Our brains are powerful organic machines. They control all thought, movement and sensation while calculating and reacting with speed. Our brain stores an immense amount of data as images, text and lots of concepts. Our brains also regulate thousands of complex functions, usually without bothering the conscious us with the exact details, such as with circadian rhythm, hormone balance, breathing, unconscious activity, and blood flow. This means the brain is constantly working, even when we sleep.
This also makes our brain the most energy greedy organ in our bodies, weighing only 2% of our total body weight but consuming more than 20% of our caloric intake. Then half of that energy goes toward the bioelectrical messages our brains send spiraling through the neurons and throughout the body.We know that how we eat can affect our bodies, but what we put in our mouths also affects our mood, the brain’s energy, our memory, and even our ability to handle stress, complex problems, or simple daily tasks.The. brain is a picky eater too, demanding a constant supply of glucose and not much else to keep it running. Neurons don’t store this basic sugar like other cells, so they are always hungry and rather needy. We obtain this fuel from the carbohydrates we eat such as in fruits, vegetables, and grains. The brain may run on sugars, but this doesn’t mean we can eat junk food. Refined sugars, like table sugar or high fructose corn syrup, aren’t safe options since overly high blood glucose levels, or sugar spikes do damage to cells throughout the body, including the brain, and can literally starve our hungry neurons.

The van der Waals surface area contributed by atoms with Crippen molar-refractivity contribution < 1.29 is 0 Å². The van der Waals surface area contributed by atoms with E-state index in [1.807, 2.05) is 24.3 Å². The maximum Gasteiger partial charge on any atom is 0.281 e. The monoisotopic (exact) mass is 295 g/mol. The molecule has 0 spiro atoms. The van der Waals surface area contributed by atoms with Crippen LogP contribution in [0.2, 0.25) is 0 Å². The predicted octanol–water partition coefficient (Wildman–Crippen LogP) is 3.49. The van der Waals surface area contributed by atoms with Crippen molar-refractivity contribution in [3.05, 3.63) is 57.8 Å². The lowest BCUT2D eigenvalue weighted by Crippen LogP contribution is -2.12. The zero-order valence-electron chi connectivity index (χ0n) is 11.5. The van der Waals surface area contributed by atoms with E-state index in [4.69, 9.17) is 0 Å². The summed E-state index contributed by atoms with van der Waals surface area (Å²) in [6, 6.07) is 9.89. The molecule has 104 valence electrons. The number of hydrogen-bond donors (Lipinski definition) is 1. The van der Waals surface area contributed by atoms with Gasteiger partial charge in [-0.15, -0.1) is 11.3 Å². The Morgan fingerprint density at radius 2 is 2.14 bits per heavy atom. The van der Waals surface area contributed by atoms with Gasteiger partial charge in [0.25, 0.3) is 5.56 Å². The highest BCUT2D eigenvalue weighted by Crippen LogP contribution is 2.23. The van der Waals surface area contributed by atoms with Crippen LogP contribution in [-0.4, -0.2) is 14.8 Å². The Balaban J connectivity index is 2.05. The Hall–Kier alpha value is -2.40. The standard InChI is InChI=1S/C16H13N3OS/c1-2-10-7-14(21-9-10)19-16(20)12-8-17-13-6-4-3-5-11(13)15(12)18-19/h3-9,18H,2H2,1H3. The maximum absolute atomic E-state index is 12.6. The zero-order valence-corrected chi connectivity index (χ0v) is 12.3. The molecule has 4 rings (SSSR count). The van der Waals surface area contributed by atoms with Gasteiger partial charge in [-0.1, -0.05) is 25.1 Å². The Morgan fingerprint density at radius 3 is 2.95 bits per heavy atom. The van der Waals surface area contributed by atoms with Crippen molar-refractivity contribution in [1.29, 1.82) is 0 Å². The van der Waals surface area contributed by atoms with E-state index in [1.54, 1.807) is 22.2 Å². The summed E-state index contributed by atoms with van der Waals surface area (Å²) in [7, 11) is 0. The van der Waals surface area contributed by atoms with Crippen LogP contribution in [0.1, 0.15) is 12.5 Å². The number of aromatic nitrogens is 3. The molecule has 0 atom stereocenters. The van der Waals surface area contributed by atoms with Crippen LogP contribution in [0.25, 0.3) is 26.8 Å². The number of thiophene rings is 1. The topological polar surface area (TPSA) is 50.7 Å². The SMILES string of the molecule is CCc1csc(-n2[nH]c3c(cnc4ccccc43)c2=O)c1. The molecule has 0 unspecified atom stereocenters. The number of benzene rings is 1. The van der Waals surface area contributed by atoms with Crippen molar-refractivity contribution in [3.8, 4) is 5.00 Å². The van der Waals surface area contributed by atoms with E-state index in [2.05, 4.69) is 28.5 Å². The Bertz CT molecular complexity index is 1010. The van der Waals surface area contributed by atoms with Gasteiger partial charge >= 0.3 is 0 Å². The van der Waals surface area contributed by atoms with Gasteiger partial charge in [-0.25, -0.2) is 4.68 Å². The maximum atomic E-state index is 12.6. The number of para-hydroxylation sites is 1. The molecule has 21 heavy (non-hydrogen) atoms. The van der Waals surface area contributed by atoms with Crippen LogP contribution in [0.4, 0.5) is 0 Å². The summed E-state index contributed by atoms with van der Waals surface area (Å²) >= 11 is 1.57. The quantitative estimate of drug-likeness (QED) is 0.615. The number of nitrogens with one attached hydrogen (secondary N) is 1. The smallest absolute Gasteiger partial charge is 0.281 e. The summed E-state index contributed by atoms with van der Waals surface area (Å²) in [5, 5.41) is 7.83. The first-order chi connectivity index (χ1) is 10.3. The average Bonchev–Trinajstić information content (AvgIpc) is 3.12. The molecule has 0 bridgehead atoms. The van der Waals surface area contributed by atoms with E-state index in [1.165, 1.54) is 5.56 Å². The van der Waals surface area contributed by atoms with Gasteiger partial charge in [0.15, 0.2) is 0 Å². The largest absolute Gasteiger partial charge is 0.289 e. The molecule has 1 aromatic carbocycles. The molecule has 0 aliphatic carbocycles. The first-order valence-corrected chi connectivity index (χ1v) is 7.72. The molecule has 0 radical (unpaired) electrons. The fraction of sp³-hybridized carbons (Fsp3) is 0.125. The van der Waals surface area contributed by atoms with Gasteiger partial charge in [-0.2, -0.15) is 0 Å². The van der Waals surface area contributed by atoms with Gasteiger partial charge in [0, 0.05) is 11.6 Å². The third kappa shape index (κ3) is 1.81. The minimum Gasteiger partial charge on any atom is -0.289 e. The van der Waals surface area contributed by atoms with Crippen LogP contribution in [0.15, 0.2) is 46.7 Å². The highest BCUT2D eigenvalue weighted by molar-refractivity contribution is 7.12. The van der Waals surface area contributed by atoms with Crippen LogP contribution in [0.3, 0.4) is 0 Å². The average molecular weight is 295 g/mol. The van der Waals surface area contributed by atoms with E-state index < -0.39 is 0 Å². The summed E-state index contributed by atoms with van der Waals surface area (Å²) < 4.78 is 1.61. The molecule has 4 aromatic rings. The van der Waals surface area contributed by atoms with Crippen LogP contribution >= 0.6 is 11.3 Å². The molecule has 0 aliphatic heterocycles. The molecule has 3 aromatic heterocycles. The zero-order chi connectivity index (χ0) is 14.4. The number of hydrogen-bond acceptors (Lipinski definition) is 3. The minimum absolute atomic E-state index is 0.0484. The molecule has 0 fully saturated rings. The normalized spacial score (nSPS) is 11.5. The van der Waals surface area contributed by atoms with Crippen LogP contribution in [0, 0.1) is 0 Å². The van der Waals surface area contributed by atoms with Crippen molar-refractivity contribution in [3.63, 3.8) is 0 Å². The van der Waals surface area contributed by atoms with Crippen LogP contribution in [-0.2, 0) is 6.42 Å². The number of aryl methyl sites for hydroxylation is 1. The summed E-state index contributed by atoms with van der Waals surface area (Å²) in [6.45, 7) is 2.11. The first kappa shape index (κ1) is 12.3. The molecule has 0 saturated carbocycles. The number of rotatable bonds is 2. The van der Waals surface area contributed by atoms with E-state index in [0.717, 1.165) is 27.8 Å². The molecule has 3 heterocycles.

Insulin is a hormone that encourages cells to absorb and store glucose. As glucose enters the blood stream from, the pancreas releases just the right amount of insulin to keep blood sugar under control. But, when we consume refined sugars, glucose levels rise too high too fast for the body to control it all in this usual fashion. This damages the liver and kidneys as the body tries desperately to rid itself of the sudden influx of excess glucose, and loose glucose can bind with protein to form very reactive free radicals that do damage everywhere they go. The pancreas also responds by releasing more insulin than normal and cells throughout the body respond by pulling in glucose as fast as possible.
This soon pulls down the dangerous blood sugar levels, but often they fall too low when the body has been forced to react so drastically. This is why so many people experience a crash shortly after the rush that comes with sugar. We flood our system with fuel and it feels good, but then our bodies have to do something with too much fuel and the levels drop well below normal. Since our neurons can’t store glucose like other cells, they starve during this crash. This forces the brain to rob glucose from nearby fluids and then it becomes sluggish as it runs low. Our memory and focus suffer during these low points and the repeated ups and downs continually damage our neurons. So, we should take best care of our brain.